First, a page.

ECONOMY

Turkey promises plan to sell off telecom firm ‘in coming days’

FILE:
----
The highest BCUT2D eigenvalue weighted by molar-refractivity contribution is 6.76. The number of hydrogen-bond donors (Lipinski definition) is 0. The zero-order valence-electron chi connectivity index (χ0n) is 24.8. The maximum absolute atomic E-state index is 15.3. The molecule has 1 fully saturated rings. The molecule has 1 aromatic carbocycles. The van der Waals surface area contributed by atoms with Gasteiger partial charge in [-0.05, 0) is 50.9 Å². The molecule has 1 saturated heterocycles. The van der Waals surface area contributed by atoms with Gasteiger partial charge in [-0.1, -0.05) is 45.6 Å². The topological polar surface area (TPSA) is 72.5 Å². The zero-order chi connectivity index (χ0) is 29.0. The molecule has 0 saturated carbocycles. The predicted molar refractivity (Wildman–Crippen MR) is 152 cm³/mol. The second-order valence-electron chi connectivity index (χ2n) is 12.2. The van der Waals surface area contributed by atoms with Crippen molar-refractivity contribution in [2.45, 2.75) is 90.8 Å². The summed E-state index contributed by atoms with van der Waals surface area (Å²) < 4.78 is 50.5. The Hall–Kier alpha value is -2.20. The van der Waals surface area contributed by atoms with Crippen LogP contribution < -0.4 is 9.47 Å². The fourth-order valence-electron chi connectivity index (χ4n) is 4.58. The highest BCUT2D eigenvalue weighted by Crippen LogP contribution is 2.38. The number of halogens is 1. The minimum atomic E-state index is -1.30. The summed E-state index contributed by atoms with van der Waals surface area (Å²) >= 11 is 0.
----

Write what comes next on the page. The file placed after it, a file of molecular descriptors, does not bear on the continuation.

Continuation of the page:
LONDON (Reuters) – Turkish Finance Minister Kemal Unakitan said yesterday he would announce a plan to privatize Turk Telekom «in the coming days.» Unakitan was speaking to reporters during a visit to London to explain Turkey’s economic case to investors and to key state-owned companies. «We will be making an announcement on the Turk Telecom privatization timetable soon…in the coming days,» he said. Officials in Turkey’s privatization administration were working on such plans. «Upon my return to Turkey, I will review their work and be in a position to announce a timetable for privatization,» he said. Unakitan’s team had been marketing stakes in the four companies Turkey has said it will definitely privatize, or further privatize, in 2003: Tekel, the alcohol and tobacco giant; Petkim, a petrochemicals firm; Tupras, a refiner and Turkey’s national lottery. The lottery may be floated via an initial public offering but Turkey wants to sell the first three companies to strategic investors, he said. Unakitan would not say that Turk Telekom would be privatized in 2003 but he insisted he would begin the process of doing so. «The work will start this year, however it may end some time in 2004,» he said. He said that one of the methods under consideration for Turk Telekom’s privatization was a convertible bond, a path that has been used before for privatizations in Greece and France. The privatization of Turk Telekom has been delayed several times, not only by the Justice and Development Party government, of which Unakitan is a key member, but also by Turkey’s previous government, a three-party coalition that left power in November 2002. Turkey’s April 19 letter of intent, detailing its latest promises to the International Monetary Fund (IMF), said the Turk Telekom plan would be published before the end of April, which was Wednesday this week. The IMF has pledged $16 billion to Turkey under the program in a bid to help the country escape its worst recession since World War II, triggered in 2001 when its previous IMF program collapsed. Bankers at Citigroup said that there was «huge interest» in the strategic stakes on sale, despite the depressed state of developed world equity markets. «The assets being sold are unique,» said Charles McVeigh III, chairman of the Citigroup’s European investment banking division, which is handling the sales. «If you are an international investor in Turkey, this is a one-off opportunity to buy a stake in the Turkish marketplace,» said McVeigh. «Weak equities are irrelevant.» In Ankara, Turkish Economy Minister Ali Babacan announced yesterday he expected the next IMF inspection of Turkey’s adherence to their loan deal to start on May 21. The inspection, set to last until May 30, will judge whether Turkey has done enough to earn the release of around $470 million from the loan pact in mid-June. Turkey has already slipped slightly from its promised program, having failed to approve a sell-off plan for landline monopoly Turk Telekom by the end of April. «That will not create a problem. Some measures are before Parliament. These things have a natural process,» Babacan told reporters in Parliament. Turkey recently revised the schedule of its loan payments from the IMF. It now has seven payments each of around $470 million outstanding before the pact ends. The final payment is expected to be in November, 2004.